Carbon storage in a bamboo (Bambusa vulgaris) plantation in the degraded tropical forests: implications for policy development

Sohel, Md. Shawkat Islam, Alamgir, Mohammed, Akhter, Sayma and Rahman, Mizanur (2015) Carbon storage in a bamboo (Bambusa vulgaris) plantation in the degraded tropical forests: implications for policy development. Land Use Policy, 49 142-151. doi:10.1016/j.landusepol.2015.07.011


Author Sohel, Md. Shawkat Islam
Alamgir, Mohammed
Akhter, Sayma
Rahman, Mizanur
Title Carbon storage in a bamboo (Bambusa vulgaris) plantation in the degraded tropical forests: implications for policy development
Journal name Land Use Policy   Check publisher's open access policy
ISSN 0264-8377
1873-5754
Publication date 2015-12-01
Sub-type Article (original research)
DOI 10.1016/j.landusepol.2015.07.011
Open Access Status Not Open Access
Volume 49
Start page 142
End page 151
Total pages 10
Place of publication Kidlington, Oxford, United Kingdom
Publisher Pergamon Press
Language eng
Formatted abstract
Tropical forests potentially contribute to global climate change mitigation through carbon sequestration, hence a global carbon pool. In order to mitigate the global climate change impact, the Kyoto protocol developed the clean development mechanism (CDM) which supports carbon credits for plantation activities in developing countries. Unfortunately, none of the CDM forestry projects included bamboo as a carbon reservoir. Although bamboo is an integrating part of tropical forest ecosystems, it was overlooked in the initial negotiating process. The present study, therefore, investigated the carbon storage potential of a common bamboo species, Bambusa vulgaris at Lawachara forest reserve of Bangladesh. Results showed that five-year-old B. vulgaris stand stored in total 77.67 t C ha1 of which 50.44 t C ha−1 were stored in the above ground biomass (culms, branches and leaves), 2.52 t C ha−1 in the below ground biomass and 24.71 t C ha−1 in the soils. This amount of carbon storage is much more promising than the carbon storage of many other tree species considered in the CDM projects. These findings demonstrate the potential of B. vulgaris to be considered in CDM projects as a plantation species and thereby mitigate climate change impact more efficiently.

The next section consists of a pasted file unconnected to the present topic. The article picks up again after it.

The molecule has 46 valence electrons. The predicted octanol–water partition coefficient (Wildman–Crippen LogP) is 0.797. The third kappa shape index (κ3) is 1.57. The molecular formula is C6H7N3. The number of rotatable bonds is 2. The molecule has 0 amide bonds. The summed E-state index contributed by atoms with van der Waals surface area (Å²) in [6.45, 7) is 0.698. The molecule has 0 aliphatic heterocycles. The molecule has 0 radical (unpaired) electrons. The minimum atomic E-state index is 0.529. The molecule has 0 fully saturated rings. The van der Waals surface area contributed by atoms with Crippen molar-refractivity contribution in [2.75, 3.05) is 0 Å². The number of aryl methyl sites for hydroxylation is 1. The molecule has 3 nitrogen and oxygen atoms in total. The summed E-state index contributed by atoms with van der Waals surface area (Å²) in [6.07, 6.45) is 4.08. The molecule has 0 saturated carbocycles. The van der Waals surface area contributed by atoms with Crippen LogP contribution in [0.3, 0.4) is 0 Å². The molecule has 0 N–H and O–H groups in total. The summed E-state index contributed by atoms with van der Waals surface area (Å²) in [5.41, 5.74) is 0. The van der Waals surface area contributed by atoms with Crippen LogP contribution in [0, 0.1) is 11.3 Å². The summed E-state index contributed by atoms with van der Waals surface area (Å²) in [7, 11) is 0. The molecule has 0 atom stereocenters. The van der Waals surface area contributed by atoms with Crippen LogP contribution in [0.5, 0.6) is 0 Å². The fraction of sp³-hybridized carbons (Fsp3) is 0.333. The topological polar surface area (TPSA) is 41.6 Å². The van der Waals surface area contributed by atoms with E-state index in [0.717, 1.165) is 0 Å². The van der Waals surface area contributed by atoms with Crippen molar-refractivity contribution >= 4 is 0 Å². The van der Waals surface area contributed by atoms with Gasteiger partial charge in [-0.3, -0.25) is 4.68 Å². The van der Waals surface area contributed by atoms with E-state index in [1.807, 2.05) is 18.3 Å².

Keyword Allometric model
Bangladesh
Carbon estimation
Carbon trading
Clean development mechanism (CDM)
Q-Index Code C1
Q-Index Status Confirmed Code
Institutional Status UQ

Document type: Journal Article
Sub-type: Article (original research)
Collections: School of Agriculture and Food Sciences
Official 2016 Collection
 
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